|Geographical Range||North America|
|Habitat||Woodlands and adjacent fields|
|Scientific Name||Nicrophorus marginatus|
|Conservation Status||Not listed by IUCN|
Burying beetles use carrion (dead animals) to feed their young. After they locate a carcass, they transport it and bury it in a suitable spot. They lay their eggs on or near the carcass, then subsequently raise the young grubs there. Adults feed the young until they can eat on their own.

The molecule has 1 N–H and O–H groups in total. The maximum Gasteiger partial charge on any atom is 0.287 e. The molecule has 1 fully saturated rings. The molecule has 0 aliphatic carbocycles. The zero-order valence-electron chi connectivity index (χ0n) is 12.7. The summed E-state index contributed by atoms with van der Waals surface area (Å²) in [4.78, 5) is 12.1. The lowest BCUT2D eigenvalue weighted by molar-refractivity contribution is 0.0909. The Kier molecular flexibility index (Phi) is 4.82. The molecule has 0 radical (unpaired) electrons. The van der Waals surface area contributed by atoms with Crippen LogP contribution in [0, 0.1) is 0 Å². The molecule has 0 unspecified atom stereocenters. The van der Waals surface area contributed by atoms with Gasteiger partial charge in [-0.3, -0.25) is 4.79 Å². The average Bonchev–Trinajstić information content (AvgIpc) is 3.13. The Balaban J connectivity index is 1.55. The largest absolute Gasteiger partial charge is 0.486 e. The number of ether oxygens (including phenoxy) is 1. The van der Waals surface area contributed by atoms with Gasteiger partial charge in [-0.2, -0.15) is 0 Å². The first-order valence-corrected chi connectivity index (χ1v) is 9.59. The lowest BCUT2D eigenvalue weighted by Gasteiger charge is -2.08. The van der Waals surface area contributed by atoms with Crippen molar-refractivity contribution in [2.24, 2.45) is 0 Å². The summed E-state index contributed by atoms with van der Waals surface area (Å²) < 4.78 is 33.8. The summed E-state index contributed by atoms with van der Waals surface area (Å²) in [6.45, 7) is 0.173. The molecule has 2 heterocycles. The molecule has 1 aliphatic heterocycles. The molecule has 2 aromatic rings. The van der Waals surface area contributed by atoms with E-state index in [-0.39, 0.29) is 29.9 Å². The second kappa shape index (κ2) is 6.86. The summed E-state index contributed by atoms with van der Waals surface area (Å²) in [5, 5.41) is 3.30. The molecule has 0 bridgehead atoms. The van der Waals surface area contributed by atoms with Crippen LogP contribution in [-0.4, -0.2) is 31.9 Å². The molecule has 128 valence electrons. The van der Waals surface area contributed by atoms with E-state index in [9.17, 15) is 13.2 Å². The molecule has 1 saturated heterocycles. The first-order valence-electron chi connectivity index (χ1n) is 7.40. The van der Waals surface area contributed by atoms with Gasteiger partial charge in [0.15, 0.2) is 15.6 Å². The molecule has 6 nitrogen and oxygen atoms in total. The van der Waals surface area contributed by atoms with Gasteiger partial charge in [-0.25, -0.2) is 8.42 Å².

This parental behavior is rare among beetles, although attentive parenting is common in bees, wasps, ants, termites and some other kinds of insects.